Fatal fires occurring on First Nations or Federal properties are not included in these totals.
Fire deaths occurring in vehicle accidents are not included in these totals.



Ontario Fatal Fires by Hour of day

More fatal fires occurs in the late night/early morning hours.

45% of fatal fires occurred between 10 pm and 6 am

More fatal fires occurs in the late night/early morning hours. 45% of fatal fires occurred between 10 pm and 6 am



Fatal fires: Cause class

Most fatal fires are unintentional and could have been prevented. Over 10 years, OFMEM Fire Investigators have determined that 17% of the fatal fires were Intentional (Arson, homicide, suicide), 51% were Unintentional/Preventable, 31% Undetermined (the evidence was destroyed or inconclusive). 1% of fires were under investigation at the time of this report.

Preventable Fires include:

  • Misuse of Ignition Source or material first ignited 41%
  • Electrical/mechanical failure 4%
  • Children playing 1%
  • Design/construction/maintenance deficiency 1%
  • Other unintentional 4%

Most fatal fires are unintentional and could have been prevented. Over 10 years, OFMEM Fire Investigators have determined that 17% of the fatal fires were Intentional (Arson, homicide, suicide), 51% were Unintentional/Preventable, 31% Undetermined (the evidence was destroyed or inconclusive). 1% of fires were under investigation at the time of this report.

Preventable Fires include:
- Misuse of Ignition Source or material first ignited 41%
- Electrical/mechanical failure 4%
- Children playing 1%
- Design/construction/maintenance deficiency 1%
- Other unintentional 4%



Fatal Fires: Property Class

85% of fatal fires occurred in residential properties. Vehicle fire deaths (6%) are those where the fire DID NOT result from a vehicle accident. These deaths occurred in parked vehicles, and often the fire was intentionally set (e.g. suicide).

6% occurred outdoors or in structures not classified by the building code. The majority of “Not classified by Ontario Building code” are outdoor fires.

1% occurred in each of these property types – Industrial or Detention and Care.

The majority of preventable fires resulting in a fire death are in residential occupancies, so the focus of the following information is on fatal fires that occur in the home.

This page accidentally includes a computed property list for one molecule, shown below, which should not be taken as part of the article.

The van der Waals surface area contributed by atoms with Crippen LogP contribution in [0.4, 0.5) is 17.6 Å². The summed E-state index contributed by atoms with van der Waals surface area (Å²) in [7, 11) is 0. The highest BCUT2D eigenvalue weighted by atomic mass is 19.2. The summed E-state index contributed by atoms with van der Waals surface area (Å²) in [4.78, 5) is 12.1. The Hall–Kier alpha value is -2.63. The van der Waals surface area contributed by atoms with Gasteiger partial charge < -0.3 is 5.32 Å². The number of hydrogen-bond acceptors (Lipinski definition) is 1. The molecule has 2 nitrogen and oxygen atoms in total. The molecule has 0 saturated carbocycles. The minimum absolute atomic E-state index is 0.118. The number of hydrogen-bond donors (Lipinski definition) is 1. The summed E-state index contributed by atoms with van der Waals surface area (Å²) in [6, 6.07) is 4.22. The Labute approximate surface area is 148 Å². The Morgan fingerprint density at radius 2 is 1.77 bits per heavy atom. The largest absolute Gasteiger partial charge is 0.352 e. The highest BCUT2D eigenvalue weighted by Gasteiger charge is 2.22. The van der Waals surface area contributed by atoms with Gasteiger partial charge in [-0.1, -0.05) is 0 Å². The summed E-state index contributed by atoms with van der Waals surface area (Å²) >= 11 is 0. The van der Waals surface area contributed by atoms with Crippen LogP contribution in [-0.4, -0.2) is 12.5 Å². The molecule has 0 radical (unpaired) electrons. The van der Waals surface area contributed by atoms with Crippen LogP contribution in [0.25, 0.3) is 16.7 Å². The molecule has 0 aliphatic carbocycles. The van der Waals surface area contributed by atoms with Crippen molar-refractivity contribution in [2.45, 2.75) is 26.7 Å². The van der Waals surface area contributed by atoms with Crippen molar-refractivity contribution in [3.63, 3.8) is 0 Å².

85% of fatal fires occurred in residential properties. Vehicle fire deaths (6%) are those where the fire DID NOT result from a vehicle accident. These deaths occurred in parked vehicles, and often the fire was intentionally set (e.g. suicide). 6% occurred outdoors or in structures not classified by the building code. The majority of “Not classified by Ontario Building code” are outdoor fires.
1% occurred in each of these property types – Industrial or Detention and Care.

The majority of preventable fires resulting in a fire death are in residential occupancies, so the focus of the following information is on fatal fires that occur in the home.



Fire Death Rate in Ontario: Residential Structure Fires

The majority of the fire deaths occur in residential structures.

The fire death rate is the number of fatalities per million population.

In 2004 there were 84 fire deaths in residential structures, the population was 12.4 million, the fire death rate was 6.8.

In 2013 there were 66 fire deaths in residential structures, the population was 13.6 million, the fire death rate was 4.9.

Fire deaths on First Nations and Federal properties in Ontario are excluded from these totals.

Fire deaths in vehicle accidents are not included in these totals.

The majority of the fire deaths occur in residential structures.
The fire death rate is the number of fatalities per million population.
In 2004 there were 84 fire deaths in residential structures, the population was 12.4 million, the fire death rate was 6.8.
In 2013 there were 66 fire deaths in residential structures, the population was 13.6 million, the fire death rate was 4.9.

Fire deaths on First Nations and Federal properties in Ontario are excluded from these totals.
Fire deaths in vehicle accidents are not included in these totals.

Fire Death rate: the number of fire fatalities divided by the population multiplied by 1 million



Residential Fatal Fires: Ignition Source

The ignition sources in 10 years of fatal residential fires (648 fires) were determined by OFMEM investigations.

  • Fires where the Ignition source is Unknown (Undetermined, Unintentional Undetermined, not reported or under investigation) 34% (223 fatal fires).
  • Lit Smokers’ materials (cigarettes, pipes) is the ignition source that is involved in the most fatal fires at 22% (143 fatal fires).
  • Arson which includes homicide and suicide was the cause in 13% of fatal fires (85 fatal fires).